Life Lessons

Life Lessons: Training kids with autism for the workplace

Life Lessons: Training kids with autism for the workplace

The number of adults living with autism is growing every year. In Pennsylvania, authorities say the number has tripled in the last six years.

It's a particular concern for health care providers who want to try to help adults with autism live independently.

The unemployment rate of young adults with autism is estimated to be around 90 percent. In response, there's a new idea in the Lehigh Valley that aims to be life changing for the future of kids with autism. It's a program to let kids with autism figure out exactly what they can do so when they get out in the working world they can be successful.

Mimi Ludwig adores her daughter 23-year-old daughter Stacy and what she'd really love is for Stacy to be out in the working world like other young women her age. So like any committed mom, Mimi is doing her best to change the world. As President of Lehigh Valley Autism Society, Mimi is teaming up with The Children's Integrated Center for Success or CICS in Allentown to create something new.

"We want to listen to the young adults. What do they like to do and train them to do it more professionally," says Mimi.

CICS is in the midst of a major expansion and part of it will be Creative Abilities Vocational Initiative for high school students and young adults on the autism spectrum that will include a makerspace area for high school students and young adults on the autism spectrum and other neuro-diversities.

Caronne Taylor Bloom, is an educator and executive function coach with CICS and reflects on the concept, curriculum and program.

"We want to allow an avenue for them to create and explore and to learn skills that they're going to need to create their own future. There's so much to explore and to do and what we have found is that our kids have an amazing level of skill, whether it's high tech or low tech that's not being tapped in to and we really want to tap in to what they really love."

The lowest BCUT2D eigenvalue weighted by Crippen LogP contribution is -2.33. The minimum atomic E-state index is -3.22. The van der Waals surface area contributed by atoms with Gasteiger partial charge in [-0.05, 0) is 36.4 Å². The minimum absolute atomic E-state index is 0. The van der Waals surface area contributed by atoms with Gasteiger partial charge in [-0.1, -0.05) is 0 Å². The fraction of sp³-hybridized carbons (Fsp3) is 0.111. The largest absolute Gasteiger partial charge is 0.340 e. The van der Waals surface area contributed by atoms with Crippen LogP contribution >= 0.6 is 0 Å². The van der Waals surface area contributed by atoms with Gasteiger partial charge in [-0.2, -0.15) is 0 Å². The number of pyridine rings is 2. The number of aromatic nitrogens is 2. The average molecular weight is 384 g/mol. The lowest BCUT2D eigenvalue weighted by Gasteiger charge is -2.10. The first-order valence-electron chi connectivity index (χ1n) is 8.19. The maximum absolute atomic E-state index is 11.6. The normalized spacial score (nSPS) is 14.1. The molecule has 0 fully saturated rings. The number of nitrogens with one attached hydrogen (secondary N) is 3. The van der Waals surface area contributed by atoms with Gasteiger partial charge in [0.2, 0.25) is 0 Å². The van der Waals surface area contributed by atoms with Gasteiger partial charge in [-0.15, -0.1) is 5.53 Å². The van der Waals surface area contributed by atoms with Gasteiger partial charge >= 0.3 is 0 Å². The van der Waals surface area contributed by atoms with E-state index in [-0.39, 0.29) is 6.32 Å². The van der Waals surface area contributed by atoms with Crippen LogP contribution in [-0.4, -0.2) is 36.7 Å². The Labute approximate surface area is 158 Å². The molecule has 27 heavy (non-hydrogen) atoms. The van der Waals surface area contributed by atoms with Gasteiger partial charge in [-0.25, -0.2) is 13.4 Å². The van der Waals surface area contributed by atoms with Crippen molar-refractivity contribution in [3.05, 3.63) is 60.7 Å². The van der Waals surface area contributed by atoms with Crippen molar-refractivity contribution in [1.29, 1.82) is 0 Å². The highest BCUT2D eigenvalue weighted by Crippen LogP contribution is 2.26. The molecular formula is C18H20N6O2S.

Mimi agrees and says through the CAVI project, older high school students and young adults will be able to come to the Makerspace at CICS to explore, tinker and play with the offerings that are of high interest in a supportive structured environment. The hope is that the time spent creating in the Makerspace will help develop the skills and light the sparks of new innovation that leads to the employment opportunities.

"I'm hoping that the makerspace leads to the young adult understanding what kind of career they'd like to go to, something they'd like to study, more like a secondary education perhaps or find a place where they can do an internship or possibly for us to create their own business for them and help them do that," explains Mimi.

Mimi's daughter Stacy with support was able to create a video on "Jenny the hairless guinea pig" and wants to create her own Youtube channel and take her viewers to a variety of places and activities that people will be interested in using her voice of Jenny.

"With her idea of wanting to be a social worker, could she create a Youtube channel where we take people-through the voice of Jenny the hairless guinea pig-could we take people around the community and show them what special needs people can do?" asks Mimi.

Our target date for the beginning of this new concept is New Year 2017.

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Allentown, PA 18102




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